Marine plastic litter transport from Europe to the Arctic
Context and Issue at stake
Plastic pollution is one of the environmental pressures on our marine ecosystem, and is receiving broad attention from the public and policymakers alike. While most attention goes to the plastic that ends up in the centres of the ocean basins, in the so-called ‘garbage patches’, the floating plastic there constitutes only a small fraction of all the plastic in the ocean. In particular, most plastic that enters the ocean from northwestern Europe may end in the Arctic. In this case study, we will investigate how floating plastic litter that is released into the sea from NW Europe gets transported by ocean currents and waves. This plastic has a significant impact on the marine ecosystems, especially when it reaches the Arctic.
Fraction of virtual floating microplastic originally released in the Thames and Rhine estuaries, for the simulation with NEMO1/12 surface flow fields and WAVEWATCHIII Stokes drift. It is computed for each cell of a 1∕4∘ longitude × 1∕8∘ latitude grid as the proportion of the particles that have visited the cell at least once. Note the logarithmic scale. Figure adapted from Delandmeter and Van Sebille (2019, 10.5194/gmd-12-3571-2019).
Description of modelling tools
To better understand the fate of this litter, the pathways of virtual plastic particles will be computed with the new and improved CMEMS products. We will in particular focus on the role of the Stokes drift term and other wave effects, which are usually omitted in global simulations of plastic transport. This Stokes drift, which is the net effect of wave motion on the transport of floating material, has recently been shown to significantly affect pathways of floating plastic.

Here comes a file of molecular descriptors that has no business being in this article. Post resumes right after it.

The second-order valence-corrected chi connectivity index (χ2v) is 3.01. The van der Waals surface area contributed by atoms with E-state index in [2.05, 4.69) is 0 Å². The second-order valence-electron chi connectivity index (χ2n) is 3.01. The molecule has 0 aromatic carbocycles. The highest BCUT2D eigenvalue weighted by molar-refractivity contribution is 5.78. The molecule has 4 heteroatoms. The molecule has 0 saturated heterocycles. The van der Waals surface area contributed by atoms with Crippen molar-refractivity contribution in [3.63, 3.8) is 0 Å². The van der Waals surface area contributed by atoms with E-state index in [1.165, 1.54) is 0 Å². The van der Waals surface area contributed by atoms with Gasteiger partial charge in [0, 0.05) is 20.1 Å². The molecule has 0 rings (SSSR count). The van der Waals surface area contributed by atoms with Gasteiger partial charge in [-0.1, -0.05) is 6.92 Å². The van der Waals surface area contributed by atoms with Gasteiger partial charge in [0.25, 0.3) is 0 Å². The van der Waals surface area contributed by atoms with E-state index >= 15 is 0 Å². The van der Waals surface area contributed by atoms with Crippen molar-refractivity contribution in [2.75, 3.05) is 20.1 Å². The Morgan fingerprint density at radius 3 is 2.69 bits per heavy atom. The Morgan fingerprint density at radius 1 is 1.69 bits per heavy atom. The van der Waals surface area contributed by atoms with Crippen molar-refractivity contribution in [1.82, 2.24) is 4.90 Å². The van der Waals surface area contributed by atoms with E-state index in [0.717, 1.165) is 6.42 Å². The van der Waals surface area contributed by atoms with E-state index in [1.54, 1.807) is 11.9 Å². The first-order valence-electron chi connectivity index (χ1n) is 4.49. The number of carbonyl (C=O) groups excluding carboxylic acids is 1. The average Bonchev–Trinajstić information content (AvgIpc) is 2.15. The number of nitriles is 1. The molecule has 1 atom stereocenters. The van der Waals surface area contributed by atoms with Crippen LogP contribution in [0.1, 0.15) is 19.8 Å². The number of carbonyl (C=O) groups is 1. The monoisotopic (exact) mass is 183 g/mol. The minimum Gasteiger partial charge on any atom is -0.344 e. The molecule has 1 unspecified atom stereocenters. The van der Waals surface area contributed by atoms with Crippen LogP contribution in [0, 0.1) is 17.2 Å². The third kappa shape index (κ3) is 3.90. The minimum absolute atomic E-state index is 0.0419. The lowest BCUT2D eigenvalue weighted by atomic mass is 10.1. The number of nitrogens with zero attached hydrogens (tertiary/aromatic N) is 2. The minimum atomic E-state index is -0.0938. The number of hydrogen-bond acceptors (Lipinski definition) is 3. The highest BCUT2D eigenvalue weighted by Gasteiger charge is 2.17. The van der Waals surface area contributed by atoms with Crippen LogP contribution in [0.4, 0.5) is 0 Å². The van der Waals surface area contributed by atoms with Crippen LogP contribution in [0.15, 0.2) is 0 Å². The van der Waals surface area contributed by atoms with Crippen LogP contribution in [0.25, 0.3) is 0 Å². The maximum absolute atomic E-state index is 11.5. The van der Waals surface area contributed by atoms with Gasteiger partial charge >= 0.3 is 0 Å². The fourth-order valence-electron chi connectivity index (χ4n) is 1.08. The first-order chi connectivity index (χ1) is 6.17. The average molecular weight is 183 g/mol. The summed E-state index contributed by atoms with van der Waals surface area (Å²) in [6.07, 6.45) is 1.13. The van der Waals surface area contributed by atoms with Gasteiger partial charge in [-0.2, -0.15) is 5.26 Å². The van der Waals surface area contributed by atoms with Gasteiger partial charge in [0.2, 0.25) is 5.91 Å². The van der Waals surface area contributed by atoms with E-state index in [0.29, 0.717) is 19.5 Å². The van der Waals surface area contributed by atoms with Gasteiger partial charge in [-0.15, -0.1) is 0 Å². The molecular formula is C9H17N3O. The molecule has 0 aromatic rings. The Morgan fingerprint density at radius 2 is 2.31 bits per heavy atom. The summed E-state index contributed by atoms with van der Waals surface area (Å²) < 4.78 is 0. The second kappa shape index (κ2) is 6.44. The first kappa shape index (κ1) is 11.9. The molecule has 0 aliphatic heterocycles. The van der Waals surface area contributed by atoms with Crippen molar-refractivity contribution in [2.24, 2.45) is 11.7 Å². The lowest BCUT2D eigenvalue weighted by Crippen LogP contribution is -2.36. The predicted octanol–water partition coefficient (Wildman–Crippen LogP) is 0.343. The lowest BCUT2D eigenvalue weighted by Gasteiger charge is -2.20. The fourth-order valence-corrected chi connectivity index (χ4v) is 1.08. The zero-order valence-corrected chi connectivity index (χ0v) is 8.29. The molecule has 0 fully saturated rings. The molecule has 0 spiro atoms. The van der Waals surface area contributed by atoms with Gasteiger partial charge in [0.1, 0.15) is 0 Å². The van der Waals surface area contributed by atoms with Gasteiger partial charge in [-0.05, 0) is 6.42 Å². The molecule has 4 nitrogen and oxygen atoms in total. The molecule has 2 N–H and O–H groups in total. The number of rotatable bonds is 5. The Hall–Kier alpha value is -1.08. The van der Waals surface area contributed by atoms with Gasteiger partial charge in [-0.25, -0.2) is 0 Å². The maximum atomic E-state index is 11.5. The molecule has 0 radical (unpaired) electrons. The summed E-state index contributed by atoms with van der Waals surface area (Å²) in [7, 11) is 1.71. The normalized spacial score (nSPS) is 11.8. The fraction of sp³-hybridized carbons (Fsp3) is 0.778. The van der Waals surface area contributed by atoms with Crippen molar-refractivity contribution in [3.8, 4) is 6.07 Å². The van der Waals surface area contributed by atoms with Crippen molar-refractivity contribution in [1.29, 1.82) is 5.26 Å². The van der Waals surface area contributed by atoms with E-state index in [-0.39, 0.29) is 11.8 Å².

Details of what will be tested
We will compare the pathways of the virtual floating plastic with those of surface drifters deployed in the region, as well as with satellite observations of currents. These drifters are part of the Global Drifter Programme, administered by NOAA.
The ‘Marine plastic litter transport from Europe to the Arctic’ case study will be carried out by Erik van Sebille, Philippe Delandmeter and Christian Kehl at the Univ. Utrecht. Erik is a physical oceanographer and computational physicist who is an expert in Lagrangian Ocean Analysis; Philippe is a computational engineer and expert in computational fluid dynamics; Christian is a computational geoscientist with expertise in computer visualisation. The three have been the main developers of the open-source oceanparcels.org toolbox for tracking particulate material through the ocean